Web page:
What to Do If Your Cat or Dog Ingests Mothballs
Dogs are pretty well known for their odd eating habits, whereas cats are better known as inquisitive creatures that love to explore their home and hide in secretive spaces. Closets and drawers are places that cats enjoy sneaking into and possibly napping in. These are also areas where people like to keep mothballs.
While most cats (unlike dogs, which can eat everything in sight) are quite finicky beings, some cats or kittens may actually decide to play with the mothballs and eventually place them in their mouths.
Naphthalene Is Toxic to Pets
Mothballs are composed of naphthalene, a toxin that is also found in other moth repellents and toilet-bowl deodorizers.
In some products, naphthalene has recently been replaced by paradichlorobenzene. Though paradichlorobenzene is less toxic than naphthalene, it is still able to potentially cause gastro-intestinal upset and neurological symptoms, especially in cats and dogs exposed to large amounts.
Both toxins can be ingested, inhaled or absorbed by the skin.
How to Tell If Mothballs Contain Naphthalene
According to an article by Camille DeClementi VMD on owners unsure if their pet has ingested a naphthalene mothball or paradichlorobenzene mothball should dilute three heaping tablespoons of salt in tepid water until well dissolved.
Then the mothball should be added. If it floats, it is made of naphthalene. If it drowns, it is made of paradichlorobenzene.
Symptoms of Mothball Poisoning
Cats and dogs that have inhaled moth balls typically develop symptoms within minutes. If they've ingested it, symptoms may take a few hours to show, and continuous long term exposure may take several days for signs to appear. These can include:
- Breath smelling like naphthalene
- Abdominal pain
- Loss of appetite
- Cerebral swelling
Complications may arise such as Heinz anemia and methemoglobinemia. In Heinz disease, the cat or dog develops anemia, becoming lethargic, weak and exhibiting pale mucous membranes.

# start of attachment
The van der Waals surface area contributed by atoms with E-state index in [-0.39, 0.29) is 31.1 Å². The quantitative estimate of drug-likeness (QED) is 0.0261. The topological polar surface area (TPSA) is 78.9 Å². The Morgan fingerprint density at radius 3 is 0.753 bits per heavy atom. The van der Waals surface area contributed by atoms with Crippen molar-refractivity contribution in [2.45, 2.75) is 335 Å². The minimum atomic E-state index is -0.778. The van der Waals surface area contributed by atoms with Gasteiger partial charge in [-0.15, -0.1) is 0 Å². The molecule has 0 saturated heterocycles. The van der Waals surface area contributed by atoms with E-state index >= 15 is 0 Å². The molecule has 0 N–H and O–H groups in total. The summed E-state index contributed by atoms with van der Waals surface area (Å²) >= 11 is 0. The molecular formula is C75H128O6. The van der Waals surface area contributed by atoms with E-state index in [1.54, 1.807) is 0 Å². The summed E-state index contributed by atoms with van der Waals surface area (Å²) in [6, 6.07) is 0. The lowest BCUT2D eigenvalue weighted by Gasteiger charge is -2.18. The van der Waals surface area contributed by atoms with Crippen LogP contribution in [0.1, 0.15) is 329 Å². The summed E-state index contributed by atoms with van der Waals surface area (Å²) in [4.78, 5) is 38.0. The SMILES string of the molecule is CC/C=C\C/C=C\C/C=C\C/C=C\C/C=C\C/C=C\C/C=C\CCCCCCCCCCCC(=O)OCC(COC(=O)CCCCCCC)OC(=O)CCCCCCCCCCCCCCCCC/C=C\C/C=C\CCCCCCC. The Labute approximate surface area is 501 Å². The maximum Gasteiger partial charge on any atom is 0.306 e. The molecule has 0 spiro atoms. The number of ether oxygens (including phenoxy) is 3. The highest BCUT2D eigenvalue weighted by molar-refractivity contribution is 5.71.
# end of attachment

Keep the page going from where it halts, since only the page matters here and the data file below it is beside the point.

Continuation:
In methemoglobinemia, the cat or dog develops brown or blue-colored gums. Several days after ingestion, the cat or dog may develop liver problems along with signs of jaundice.
What to Do If Your Pet Eats a Mothball
Poisoning may occur with the ingestion of just one mothball, so regardless of the situation, treatment must be sought at once.
A gastric lavage may be performed by a veterinarian within 30–60 minutes after ingestion. Activated charcoal will help prevent absorption of the remaining toxic traces. Fluids may be administered and the pet may require hospitalization.
Cats and dogs with difficulty breathing may require oxygen.
Note: The induction of vomiting should take place only in pets that are asymptomatic and that have ingested the mothballs within two hours.
Keep Mothballs Away From Your Cats and Dogs
As seen, mothball poisoning may be a critical situation. For this reason, it is highly recommended for dog and cat owners to keep them carefully out of reach.
If you suspect your pet has been exposed, a veterinarian should be seen at once, or the poison control center should be contacted at ASPCA Animal Poison Control Center (1-888-426-4435).
The prognosis will depend on how many mothballs the cat or dog was exposed to, the overall health status of the pet, and how quickly treatment is sought.
This article is accurate and true to the best of the author’s knowledge. It is not meant to substitute for diagnosis, prognosis, treatment, prescription, or formal and individualized advice from a veterinary medical professional. Animals exhibiting signs and symptoms of distress should be seen by a veterinarian immediately.
© 2009 Adrienne Janet Farricelli